julia_setMichael over at God Plays Dice had a post in August that referenced the site You Suck at Craigslist, a blog with daily posts that feature real Craigslist ads that are too funny not to mock.  And it has turned into a fabulous time waster, not just for us but for all our students who are now addicted to the site  (Thanks Michael!)

But here’s the best part:  it features math on a regular basis.  For example:

But wait, there’s more!

So reading this is almost…almost…like studying.

As it happens, the author, drmk, has a day job as a university professor Somewhere.

Carnival of Mathematics #57

September 11, 2009

Carnival of Mathematics Logo

Welcome to the 57th Carnival of Mathematics!  This particular carnival is sponsored by the numbers 57 and 2:  the first for the obvious reason and the second because it turned out that each contributor has two blog posts (though in some cases that will come as a surprise to the contributors).

The number 57, while not actually prime, is known as a Grothendieck prime in honor of Alexandre Grothendieck.  According to legend:

In a mathematical conversation, someone suggested to Grothendieck that they should consider a particular prime number. “You mean an actual number?” Grothendieck asked. The other person replied, yes, an actual prime number. Grothendieck suggested, “All right, take 57.”

This story is not implausible, because Grothendieck didn’t normally think in terms of numbers and actual examples (according to the rest of the article above).  Indeed, abstractness was a characteristic of his.  Speaking of characteristics, Akhil Mathews at fellow group blog Delta Epsilons has a post on Hensel’s lemma and a classification theorem for complete Discrete Valuation Rings with a residue field of characteristic zero.  (It’s actually part of a longer series, which I think starts here and continues over the next few days.)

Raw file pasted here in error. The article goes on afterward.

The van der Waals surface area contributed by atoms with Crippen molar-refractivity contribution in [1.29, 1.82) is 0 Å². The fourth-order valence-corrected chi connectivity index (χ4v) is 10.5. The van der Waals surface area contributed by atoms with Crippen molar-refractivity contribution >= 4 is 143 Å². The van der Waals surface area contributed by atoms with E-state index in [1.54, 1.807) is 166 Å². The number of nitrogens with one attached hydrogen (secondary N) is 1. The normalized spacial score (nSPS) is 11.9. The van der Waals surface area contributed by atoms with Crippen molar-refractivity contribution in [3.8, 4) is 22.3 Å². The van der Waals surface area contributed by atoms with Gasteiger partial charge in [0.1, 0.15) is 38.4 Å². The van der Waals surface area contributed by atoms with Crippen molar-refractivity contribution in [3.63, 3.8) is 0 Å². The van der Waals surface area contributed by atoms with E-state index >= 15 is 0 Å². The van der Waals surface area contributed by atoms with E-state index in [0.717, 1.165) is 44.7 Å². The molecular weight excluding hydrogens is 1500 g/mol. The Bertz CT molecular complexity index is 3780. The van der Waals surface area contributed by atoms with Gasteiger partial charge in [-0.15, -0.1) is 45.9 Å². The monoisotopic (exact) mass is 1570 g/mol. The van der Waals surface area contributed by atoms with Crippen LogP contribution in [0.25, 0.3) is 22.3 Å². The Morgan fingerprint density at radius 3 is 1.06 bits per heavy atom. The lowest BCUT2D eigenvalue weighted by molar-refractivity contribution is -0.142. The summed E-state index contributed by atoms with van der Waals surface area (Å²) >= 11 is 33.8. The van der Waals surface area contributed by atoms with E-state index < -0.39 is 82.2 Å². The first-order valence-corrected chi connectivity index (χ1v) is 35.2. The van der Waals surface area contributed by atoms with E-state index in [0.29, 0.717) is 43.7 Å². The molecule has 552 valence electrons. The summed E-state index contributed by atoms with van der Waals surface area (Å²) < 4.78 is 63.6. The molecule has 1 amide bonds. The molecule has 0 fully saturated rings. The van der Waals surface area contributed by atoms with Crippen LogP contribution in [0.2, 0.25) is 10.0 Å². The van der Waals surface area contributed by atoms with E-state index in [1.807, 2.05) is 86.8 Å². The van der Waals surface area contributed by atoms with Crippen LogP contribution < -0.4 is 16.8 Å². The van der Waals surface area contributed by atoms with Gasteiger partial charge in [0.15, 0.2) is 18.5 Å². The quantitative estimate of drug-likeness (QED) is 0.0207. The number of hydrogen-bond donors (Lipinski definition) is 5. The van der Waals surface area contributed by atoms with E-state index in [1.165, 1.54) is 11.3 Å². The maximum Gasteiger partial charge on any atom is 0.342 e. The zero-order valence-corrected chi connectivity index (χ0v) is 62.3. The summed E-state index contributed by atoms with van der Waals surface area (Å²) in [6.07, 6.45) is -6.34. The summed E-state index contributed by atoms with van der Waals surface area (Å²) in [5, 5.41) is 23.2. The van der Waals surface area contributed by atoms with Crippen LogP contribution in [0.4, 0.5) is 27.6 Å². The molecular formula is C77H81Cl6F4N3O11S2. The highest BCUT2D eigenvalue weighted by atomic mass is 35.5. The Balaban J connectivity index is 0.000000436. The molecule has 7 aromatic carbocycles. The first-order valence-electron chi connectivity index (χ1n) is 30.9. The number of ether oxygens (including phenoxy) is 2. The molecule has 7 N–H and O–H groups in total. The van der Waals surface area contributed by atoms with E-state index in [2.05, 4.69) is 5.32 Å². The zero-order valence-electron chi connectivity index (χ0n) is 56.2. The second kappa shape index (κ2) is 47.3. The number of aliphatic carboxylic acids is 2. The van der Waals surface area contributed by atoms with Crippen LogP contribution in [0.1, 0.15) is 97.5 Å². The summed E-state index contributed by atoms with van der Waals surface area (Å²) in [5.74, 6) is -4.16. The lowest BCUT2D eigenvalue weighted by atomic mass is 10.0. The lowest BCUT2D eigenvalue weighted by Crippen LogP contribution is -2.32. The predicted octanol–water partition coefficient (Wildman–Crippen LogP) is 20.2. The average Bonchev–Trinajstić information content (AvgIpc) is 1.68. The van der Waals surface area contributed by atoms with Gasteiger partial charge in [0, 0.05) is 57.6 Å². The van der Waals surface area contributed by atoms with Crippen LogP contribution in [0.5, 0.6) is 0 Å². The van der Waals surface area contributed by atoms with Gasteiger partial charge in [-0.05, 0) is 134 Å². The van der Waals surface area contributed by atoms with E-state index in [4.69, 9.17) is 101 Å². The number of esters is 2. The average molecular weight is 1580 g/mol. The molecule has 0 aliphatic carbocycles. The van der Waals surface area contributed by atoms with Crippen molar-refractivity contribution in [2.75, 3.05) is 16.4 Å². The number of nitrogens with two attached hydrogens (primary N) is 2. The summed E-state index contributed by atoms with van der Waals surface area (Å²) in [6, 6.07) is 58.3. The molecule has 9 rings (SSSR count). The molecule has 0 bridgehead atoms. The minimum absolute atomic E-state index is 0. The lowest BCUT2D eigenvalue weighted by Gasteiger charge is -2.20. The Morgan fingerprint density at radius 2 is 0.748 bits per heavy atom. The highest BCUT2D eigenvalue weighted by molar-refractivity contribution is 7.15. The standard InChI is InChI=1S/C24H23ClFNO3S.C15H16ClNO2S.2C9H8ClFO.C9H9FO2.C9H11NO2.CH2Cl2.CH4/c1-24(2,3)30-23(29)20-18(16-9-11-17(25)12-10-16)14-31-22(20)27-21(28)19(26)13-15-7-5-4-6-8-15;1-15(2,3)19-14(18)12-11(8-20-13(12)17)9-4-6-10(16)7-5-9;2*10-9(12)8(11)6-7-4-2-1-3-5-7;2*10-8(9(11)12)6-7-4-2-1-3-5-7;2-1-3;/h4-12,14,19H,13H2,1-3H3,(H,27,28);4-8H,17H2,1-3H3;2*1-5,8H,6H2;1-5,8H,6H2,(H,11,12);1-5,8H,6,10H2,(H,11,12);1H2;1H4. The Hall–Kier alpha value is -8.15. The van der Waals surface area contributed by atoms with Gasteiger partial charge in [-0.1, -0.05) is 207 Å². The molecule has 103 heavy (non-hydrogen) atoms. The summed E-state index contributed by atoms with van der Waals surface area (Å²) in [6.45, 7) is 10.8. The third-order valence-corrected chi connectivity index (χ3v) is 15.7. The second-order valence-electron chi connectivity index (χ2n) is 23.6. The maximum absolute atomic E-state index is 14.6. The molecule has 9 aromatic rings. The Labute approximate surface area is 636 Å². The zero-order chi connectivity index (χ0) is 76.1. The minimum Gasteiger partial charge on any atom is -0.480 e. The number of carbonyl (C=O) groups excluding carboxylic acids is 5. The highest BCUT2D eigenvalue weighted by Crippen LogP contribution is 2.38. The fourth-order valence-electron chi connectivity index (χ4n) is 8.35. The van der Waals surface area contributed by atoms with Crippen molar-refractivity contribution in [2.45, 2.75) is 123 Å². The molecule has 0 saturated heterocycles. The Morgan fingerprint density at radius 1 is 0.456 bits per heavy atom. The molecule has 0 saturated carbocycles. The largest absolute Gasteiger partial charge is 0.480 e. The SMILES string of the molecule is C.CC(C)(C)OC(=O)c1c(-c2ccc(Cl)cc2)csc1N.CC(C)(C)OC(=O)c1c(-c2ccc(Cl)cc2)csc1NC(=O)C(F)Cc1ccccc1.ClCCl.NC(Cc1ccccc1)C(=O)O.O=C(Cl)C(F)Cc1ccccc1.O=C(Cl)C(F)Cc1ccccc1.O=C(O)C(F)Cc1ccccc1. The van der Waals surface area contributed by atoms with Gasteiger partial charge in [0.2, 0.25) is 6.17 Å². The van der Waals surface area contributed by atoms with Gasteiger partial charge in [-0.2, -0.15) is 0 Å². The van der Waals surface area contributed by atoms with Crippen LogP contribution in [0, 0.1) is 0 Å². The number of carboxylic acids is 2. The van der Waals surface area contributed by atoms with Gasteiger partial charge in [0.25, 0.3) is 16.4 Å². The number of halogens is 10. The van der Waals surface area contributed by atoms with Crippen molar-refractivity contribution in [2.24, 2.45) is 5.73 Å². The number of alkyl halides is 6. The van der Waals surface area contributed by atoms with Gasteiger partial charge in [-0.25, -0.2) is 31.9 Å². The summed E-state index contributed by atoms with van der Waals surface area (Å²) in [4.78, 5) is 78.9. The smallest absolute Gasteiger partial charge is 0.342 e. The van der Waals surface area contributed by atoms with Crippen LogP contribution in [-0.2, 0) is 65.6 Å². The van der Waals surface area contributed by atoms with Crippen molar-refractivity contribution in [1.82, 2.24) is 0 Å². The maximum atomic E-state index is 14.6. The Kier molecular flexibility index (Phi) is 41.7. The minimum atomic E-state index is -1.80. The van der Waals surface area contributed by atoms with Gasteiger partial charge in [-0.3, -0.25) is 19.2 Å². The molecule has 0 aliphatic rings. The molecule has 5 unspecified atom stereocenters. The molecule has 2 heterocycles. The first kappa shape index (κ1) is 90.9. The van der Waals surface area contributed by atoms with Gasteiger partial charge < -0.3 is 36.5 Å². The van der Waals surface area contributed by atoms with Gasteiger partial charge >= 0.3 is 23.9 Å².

The number 57 also occurs in the ketchup Heinz 57.  When they introduced their catsup, they had roughly 60 products of various sorts on the market.  57 sounded nice, so they called the catchup their 57th product.  In this case, they were just using the numbers to count, but another thing that you can do with numbers is to combine and permute them.  However, as John D. Cook shares over at The Endeavor,  a misunderstanding of those processes can (almost) lead to blows:  see Classroom Violence, Combinations, and Permutations for the full story. He also write about Gilbreath’s conjecture in Easy to Guess, Hard to Prove, which provides a great example to share with students about a math problem that seems simple but, as the title suggests, isn’t.

Rod Carvalho wrote two posts on optimal debt allocation over at Reasonable Deviations:   Part I is here and Part II is here.  The articles, inspired by real-life bill-splitting at dinner, pose some interesting questions that I hope are solved soon.  Something else that is solved — well, really, solvable — is any group of order 57.  (There are several reasons for this, the simplest being that 57 is the product of two odd primes.)

Both TwoPi and I started our life in California, which has 58 counties.  (Yes, that’s not 57.  No state has 57 counties, though Montana would win the Price is Right prize with 56).  Speaking of life, Nathaniel Johnston shares a post on generating sequences of primes in Conway’s game of life .  Also check out today’s post about how primes with millions of digits aren’t useful for cryptography.

And last but not least, Pat Ballew of Pat’sBlog wrote about samuri and mathematics in Pi and the 47 Ronin, with a request for any photos that might be available of the tomb of Matsumura.    He also explored an exploration by Leibniz in Limits as x→Infinity.  Something that isn’t infinite is the list of Idoneal numbers:

An idoneal number, also called a suitable number or convenient number, is a positive integer D such that any integer expressible in only one way as x^2\pm Dy^2 (where x2 is relatively prime to Dy2) is a prime, prime power, or twice one of these.